Learn How To Properly Use Extra Virgin Olive Oil

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Learn How To Properly Use Extra Virgin Olive Oil

Given how the supermarket shelves are saturated with olive oil brands, there is often a confusion between Extra Virgin Olive Oil, Pure Olive Oil, Light Olive Oil and a variety of other variants.

To simplify this matter, it is good to know that Extra Virgin Olive Oil is the first round of oil pressed out of olives and this has the best flavour and most health benefits, as compared to the subsequent extractions of oil. As a result, that’s the reason it is also the most expensive variant of olive oil.

Typically, a good extra virgin olive oil brand will be dark golden in colour, have a grassy aroma to it and will be sold in a tinted glass bottle. This oil is unrefined, retains the flavour of olives and has the least free oleic acid content (<1%). The next in line is virgin olive oil, similar to extra virgin but has an oleic acid content of >1%, a less intense colour and flavour. Virgin olive oils are rarely sold in the supermarkets nowadays.

What is sold as ‘pure’ Olive Oil or just ‘Olive Oil’ is generally a blend of virgin olive oil and refined olive oil, as a result, available at a lesser cost (oleic acid content is 3-4%). In addition, this blend is suited to cooking at low temperatures, generally an all-purpose oil. The other commonly sold variant is a ‘Light Olive Oil’ that is pale yellow like any other refined vegetable oil.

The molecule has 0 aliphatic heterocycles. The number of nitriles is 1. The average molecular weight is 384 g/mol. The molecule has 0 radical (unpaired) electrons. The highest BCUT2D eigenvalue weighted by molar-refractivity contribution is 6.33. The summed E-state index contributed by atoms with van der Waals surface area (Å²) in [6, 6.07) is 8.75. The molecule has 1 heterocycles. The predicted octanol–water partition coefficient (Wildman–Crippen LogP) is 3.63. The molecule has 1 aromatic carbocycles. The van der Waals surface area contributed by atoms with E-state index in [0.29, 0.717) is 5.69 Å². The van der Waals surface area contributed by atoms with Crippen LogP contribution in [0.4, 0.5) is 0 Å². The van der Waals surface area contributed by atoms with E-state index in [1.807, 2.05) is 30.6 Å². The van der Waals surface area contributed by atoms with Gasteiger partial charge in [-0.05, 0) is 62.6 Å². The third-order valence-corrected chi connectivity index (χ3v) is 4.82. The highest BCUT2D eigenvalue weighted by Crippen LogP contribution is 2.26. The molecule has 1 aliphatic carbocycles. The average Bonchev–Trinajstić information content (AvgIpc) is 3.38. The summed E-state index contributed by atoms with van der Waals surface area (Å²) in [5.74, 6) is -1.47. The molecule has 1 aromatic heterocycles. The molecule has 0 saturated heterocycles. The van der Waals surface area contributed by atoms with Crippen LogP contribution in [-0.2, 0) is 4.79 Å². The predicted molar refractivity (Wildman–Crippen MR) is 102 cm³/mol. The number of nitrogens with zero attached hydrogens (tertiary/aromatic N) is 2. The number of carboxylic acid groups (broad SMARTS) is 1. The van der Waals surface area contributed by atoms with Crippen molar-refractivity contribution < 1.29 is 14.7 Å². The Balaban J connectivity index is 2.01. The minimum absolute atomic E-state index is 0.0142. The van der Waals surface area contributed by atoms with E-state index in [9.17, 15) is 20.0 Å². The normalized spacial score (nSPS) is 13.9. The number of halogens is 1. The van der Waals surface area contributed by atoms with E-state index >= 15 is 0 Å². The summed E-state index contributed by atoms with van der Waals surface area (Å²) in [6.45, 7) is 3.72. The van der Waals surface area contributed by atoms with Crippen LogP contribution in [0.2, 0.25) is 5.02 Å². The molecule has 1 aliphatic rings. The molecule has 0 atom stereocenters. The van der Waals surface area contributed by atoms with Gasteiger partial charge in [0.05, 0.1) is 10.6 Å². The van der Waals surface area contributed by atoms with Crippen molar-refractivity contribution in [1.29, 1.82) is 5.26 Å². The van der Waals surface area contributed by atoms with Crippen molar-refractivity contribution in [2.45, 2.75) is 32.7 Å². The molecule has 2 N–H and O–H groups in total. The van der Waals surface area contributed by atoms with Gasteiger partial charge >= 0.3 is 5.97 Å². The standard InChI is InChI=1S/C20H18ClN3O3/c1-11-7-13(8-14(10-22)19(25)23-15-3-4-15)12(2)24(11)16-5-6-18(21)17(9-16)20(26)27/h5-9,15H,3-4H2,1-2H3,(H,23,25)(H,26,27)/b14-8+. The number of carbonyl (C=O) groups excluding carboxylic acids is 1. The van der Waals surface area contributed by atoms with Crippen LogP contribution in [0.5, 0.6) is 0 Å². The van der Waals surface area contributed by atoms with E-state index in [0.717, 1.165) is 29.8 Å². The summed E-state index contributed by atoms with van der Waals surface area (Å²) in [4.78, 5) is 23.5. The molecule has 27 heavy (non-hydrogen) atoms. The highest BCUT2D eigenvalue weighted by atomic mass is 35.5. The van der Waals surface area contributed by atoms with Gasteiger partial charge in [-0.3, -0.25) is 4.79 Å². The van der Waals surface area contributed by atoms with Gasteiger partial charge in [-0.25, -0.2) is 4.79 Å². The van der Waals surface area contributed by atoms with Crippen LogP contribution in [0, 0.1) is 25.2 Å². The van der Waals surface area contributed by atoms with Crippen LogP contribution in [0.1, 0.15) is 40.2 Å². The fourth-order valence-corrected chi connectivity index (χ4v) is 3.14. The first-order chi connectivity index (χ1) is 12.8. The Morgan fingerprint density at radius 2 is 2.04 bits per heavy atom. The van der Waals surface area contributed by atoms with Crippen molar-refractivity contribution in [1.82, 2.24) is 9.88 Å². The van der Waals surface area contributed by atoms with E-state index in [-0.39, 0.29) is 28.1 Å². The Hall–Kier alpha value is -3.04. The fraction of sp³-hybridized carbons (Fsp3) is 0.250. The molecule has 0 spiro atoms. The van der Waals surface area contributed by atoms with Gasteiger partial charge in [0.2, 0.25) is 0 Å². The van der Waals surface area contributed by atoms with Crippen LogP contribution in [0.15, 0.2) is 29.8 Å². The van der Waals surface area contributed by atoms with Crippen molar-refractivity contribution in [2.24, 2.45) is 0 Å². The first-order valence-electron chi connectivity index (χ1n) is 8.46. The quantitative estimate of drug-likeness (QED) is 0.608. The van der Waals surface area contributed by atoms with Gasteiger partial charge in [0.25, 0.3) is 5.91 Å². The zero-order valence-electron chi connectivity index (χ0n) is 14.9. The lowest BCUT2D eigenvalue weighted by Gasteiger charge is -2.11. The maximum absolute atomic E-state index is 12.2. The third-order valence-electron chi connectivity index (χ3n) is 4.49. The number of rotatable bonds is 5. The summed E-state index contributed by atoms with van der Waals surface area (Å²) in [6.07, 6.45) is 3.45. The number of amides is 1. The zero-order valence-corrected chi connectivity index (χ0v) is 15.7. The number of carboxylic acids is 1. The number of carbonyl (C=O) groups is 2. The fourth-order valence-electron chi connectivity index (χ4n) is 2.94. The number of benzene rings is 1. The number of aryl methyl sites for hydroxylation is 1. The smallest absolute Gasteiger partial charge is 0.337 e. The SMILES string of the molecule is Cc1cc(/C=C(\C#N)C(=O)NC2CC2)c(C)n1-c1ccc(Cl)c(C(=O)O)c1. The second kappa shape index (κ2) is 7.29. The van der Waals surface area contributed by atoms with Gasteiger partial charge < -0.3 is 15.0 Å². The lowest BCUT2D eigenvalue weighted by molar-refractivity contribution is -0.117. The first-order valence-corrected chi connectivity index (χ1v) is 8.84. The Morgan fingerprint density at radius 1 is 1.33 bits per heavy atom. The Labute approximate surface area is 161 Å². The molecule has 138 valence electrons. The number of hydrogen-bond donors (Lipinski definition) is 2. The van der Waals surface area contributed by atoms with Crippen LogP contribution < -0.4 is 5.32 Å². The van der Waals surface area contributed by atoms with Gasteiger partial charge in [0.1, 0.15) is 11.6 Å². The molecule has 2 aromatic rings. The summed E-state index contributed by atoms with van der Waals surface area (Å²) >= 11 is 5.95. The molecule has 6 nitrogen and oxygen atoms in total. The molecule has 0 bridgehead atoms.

This retains very few health properties or antioxidants. The LIGHT word in this term can be misleading. It stands for the light colour and not for a reduced calorie oil. The calories in Light Olive Oil are same as that of any other oil.

Benefits Of Using Organic Extra Virgin Olive Oil

There’s something about the rich colour and flavour of Extra Virgin Olive Oil, that none of the other olive oils come close, especially when you eat it raw in salads. Just by itself it adds a boost of freshness and flavour, only to be enhanced by the other ingredients you add to it.

A certain component in Extra Virgin Olive Oil called hydroxytyrosol prevents oxidation in the lining of the blood vessels, thereby protecting cardiovascular health.

The larger proportion of monounsaturated fats in olive oil helps lower bad cholesterol and it is also said to reduce blood pressure.

Furthermore, Extra Virgin Olive Oil is said to possess a higher dose of antioxidants (phytonutrients) than non-virgin olive oils, thereby having more potent anti-inflammatory properties. Extra Virgin Olive Oil is a good source of vitamin E, which is a potent antioxidant by itself.

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  • Alexis Barros